We've established that Aiden can make things explode real good when he hijacks Blume's dominion, but he can also steal money, peek into someone's home through a laptop camera, read private exchanges, and see who's an activist, an adulterer, a karaoke enthusiast, or a fraudulent psychic. The world is obsessively detailed, expanding deep into Chicago's suburbs and beneath its daunting skyline, but the people and their secrets bring it to life.
To the game's credit, the temptation to peek exists without formal judgement, and there are no good or evil points to earn in your approach. Your reputation as a terrorist determines how likely it is for someone to call the cops on you, especially if you've been driving on the sidewalk, but the game is happy to let you spy, stalk, or brutally intervene when criminal activity appears in a dank alley. Putting the phone away means losing access to all the tantalizing information floating around you, and eventually it becomes routine to take a break, stroll through the vivid rain and do some hardcore people watching. You start plucking online profiles out of the air because you can, because you have access. It's a contemporary fear you can explore here, albeit superficially, without being policed.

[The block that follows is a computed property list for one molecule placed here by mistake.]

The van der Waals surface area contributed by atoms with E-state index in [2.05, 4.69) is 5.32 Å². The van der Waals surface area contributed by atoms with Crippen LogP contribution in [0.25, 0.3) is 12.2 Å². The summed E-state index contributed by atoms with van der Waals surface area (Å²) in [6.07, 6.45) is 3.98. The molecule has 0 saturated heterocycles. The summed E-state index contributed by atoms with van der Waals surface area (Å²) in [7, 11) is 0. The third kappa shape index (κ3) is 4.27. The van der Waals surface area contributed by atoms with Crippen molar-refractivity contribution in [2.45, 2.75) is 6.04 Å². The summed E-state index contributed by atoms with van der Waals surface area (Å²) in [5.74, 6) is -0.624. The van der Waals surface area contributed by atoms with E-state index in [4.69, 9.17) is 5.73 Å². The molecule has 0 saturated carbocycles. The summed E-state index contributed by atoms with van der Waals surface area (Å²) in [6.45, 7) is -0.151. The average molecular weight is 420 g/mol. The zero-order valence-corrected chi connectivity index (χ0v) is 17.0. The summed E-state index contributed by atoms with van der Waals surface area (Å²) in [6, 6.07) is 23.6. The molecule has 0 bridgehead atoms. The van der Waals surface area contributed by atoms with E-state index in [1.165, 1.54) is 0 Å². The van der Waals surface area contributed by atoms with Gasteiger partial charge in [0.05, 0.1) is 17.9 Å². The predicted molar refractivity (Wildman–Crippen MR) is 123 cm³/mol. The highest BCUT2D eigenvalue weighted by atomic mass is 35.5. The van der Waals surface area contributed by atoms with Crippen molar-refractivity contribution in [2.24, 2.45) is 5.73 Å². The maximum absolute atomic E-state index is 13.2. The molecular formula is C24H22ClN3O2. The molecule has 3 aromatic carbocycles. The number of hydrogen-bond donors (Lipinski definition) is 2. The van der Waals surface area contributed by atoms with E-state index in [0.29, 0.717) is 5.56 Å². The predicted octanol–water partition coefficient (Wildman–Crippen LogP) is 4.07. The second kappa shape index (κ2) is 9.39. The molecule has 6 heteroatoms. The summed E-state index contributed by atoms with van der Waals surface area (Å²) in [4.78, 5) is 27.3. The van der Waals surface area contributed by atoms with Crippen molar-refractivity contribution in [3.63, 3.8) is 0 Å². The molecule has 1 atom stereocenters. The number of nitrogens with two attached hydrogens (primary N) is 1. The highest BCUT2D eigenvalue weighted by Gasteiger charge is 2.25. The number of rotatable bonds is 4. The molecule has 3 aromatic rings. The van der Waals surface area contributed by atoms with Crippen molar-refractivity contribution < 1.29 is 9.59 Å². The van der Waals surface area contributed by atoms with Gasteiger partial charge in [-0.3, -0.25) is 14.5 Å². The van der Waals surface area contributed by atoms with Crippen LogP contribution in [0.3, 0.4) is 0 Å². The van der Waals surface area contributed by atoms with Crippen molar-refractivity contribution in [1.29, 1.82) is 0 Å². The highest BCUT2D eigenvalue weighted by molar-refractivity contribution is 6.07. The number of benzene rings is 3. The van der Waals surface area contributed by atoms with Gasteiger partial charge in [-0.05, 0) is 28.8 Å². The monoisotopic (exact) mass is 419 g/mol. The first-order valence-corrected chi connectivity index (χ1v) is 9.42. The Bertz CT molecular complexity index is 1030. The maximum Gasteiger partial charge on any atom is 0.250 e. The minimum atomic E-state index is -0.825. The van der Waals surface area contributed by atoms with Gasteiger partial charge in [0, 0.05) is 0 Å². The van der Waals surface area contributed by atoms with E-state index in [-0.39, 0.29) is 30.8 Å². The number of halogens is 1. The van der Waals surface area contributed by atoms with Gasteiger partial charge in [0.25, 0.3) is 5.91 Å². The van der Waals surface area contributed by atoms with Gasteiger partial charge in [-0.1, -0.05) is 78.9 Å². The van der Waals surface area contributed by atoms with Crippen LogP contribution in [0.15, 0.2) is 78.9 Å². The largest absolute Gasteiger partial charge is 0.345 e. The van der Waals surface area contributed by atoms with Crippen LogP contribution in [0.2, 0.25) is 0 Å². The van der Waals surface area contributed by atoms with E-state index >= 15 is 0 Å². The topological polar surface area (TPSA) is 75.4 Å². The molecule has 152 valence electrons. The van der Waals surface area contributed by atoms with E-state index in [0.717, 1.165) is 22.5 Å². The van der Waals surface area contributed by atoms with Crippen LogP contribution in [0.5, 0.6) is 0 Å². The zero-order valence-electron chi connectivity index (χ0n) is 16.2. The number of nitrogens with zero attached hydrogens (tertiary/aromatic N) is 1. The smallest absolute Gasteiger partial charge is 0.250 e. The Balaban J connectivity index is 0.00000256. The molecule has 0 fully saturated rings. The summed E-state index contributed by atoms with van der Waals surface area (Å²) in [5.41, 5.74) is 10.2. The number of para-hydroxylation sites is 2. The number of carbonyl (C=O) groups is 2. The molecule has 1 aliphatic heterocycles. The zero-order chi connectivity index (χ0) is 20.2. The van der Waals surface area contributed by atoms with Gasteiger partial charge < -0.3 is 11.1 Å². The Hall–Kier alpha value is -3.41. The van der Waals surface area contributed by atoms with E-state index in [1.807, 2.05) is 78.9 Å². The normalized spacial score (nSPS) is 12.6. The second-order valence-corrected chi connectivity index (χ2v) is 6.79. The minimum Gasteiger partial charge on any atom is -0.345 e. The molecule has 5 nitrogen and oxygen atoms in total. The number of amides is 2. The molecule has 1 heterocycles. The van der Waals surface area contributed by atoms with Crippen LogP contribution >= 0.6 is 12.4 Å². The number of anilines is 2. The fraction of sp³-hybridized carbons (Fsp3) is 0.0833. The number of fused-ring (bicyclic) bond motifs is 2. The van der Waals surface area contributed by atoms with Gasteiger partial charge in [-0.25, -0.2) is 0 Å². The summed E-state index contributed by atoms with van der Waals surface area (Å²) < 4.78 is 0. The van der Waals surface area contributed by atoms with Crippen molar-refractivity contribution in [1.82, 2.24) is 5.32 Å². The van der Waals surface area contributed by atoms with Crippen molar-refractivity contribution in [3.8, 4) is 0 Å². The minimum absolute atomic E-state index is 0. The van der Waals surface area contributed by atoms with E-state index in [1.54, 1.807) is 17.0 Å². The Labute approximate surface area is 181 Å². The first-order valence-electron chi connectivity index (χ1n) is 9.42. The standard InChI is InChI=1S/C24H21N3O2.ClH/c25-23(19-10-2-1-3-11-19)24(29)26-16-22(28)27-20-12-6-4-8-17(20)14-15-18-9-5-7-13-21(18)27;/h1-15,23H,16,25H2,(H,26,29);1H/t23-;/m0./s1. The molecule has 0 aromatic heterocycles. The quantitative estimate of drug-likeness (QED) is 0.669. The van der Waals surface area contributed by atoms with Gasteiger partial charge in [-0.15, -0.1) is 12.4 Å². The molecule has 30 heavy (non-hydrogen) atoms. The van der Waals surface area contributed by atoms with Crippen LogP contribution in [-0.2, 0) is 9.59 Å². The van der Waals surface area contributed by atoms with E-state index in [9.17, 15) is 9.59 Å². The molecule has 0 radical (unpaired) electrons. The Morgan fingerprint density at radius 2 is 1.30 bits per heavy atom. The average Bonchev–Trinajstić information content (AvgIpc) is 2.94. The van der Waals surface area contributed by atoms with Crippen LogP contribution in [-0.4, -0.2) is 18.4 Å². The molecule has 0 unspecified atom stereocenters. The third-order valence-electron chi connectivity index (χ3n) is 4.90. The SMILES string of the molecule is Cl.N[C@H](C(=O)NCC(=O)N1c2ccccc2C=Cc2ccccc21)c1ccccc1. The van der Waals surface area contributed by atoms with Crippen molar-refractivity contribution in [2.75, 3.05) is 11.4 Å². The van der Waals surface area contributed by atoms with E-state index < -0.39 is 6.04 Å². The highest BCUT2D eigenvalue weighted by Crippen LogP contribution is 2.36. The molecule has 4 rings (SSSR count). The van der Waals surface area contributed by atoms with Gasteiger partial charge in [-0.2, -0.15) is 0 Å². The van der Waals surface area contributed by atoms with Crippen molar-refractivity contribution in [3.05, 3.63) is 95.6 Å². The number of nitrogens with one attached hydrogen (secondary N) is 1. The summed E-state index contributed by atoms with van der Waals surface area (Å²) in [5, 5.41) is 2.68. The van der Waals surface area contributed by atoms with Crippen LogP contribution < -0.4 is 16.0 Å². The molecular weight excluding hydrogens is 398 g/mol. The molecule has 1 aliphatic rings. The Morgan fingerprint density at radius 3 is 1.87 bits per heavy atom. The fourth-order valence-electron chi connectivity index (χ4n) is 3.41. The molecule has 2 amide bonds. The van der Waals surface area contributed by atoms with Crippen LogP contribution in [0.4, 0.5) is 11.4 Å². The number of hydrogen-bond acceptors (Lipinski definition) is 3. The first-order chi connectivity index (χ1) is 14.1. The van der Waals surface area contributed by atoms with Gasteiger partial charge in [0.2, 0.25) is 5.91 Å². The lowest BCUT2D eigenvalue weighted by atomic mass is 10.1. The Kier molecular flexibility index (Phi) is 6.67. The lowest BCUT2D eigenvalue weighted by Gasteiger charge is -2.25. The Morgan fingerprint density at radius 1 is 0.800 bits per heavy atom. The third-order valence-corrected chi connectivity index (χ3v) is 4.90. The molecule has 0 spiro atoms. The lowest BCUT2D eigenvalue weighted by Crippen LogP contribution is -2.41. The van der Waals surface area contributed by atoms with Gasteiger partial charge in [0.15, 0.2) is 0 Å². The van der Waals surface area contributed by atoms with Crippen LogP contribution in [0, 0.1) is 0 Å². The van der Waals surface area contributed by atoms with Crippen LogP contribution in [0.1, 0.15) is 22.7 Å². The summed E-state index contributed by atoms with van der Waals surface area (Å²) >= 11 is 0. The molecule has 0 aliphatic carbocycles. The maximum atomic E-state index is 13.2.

Aiden's route through conspiracy makes him collide with other (more interesting) hackers, some of whom, like Clara, lose their punkish attitude and become increasingly trapped by the information they're not meant to have. For Aiden, however, there are clear benefits to controlling the system, just like there are for the player controlling elements of the game's city simulation. There are also dark pleasures, such as hacking an underground pipe system and watching the traffic pile up behind a geyser of steam in the road. People grow impatient, honk their horns, and then the pedestrians start complaining about all the noise. They do the same when you change the coffee shop's music to some horrible dubstep thing.